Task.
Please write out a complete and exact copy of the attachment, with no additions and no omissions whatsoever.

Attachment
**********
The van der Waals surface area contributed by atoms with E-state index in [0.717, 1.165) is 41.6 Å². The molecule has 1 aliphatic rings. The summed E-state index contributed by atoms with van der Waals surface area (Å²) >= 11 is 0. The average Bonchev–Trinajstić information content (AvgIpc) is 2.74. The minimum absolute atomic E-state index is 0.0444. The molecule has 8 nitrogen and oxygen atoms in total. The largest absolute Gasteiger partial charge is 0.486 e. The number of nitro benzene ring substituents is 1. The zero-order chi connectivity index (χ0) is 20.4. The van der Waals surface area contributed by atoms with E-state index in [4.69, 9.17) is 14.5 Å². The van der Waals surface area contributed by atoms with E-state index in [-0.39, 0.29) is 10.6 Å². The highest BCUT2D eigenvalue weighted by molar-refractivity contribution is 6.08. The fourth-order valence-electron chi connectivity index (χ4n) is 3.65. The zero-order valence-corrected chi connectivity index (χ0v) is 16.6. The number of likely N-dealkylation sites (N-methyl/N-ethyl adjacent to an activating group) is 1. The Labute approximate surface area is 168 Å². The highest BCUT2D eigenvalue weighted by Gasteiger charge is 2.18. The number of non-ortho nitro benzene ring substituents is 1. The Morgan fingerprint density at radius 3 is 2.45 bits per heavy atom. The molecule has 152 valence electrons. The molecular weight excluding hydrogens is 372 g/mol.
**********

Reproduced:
The van der Waals surface area contributed by atoms with E-state index in [0.717, 1.165) is 41.6 Å². The molecule has 1 aliphatic rings. The summed E-state index contributed by atoms with van der Waals surface area (Å²) >= 11 is 0. The average Bonchev–Trinajstić information content (AvgIpc) is 2.74. The minimum absolute atomic E-state index is 0.0444. The molecule has 8 nitrogen and oxygen atoms in total. The largest absolute Gasteiger partial charge is 0.486 e. The number of nitro benzene ring substituents is 1. The zero-order chi connectivity index (χ0) is 20.4. The van der Waals surface area contributed by atoms with E-state index in [4.69, 9.17) is 14.5 Å². The van der Waals surface area contributed by atoms with E-state index in [-0.39, 0.29) is 10.6 Å². The highest BCUT2D eigenvalue weighted by molar-refractivity contribution is 6.08. The fourth-order valence-electron chi connectivity index (χ4n) is 3.65. The zero-order valence-corrected chi connectivity index (χ0v) is 16.6. The number of likely N-dealkylation sites (N-methyl/N-ethyl adjacent to an activating group) is 1. The Labute approximate surface area is 168 Å². The highest BCUT2D eigenvalue weighted by Gasteiger charge is 2.18. The number of non-ortho nitro benzene ring substituents is 1. The Morgan fingerprint density at radius 3 is 2.45 bits per heavy atom. The molecule has 152 valence electrons. The molecular weight excluding hydrogens is 372 g/mol.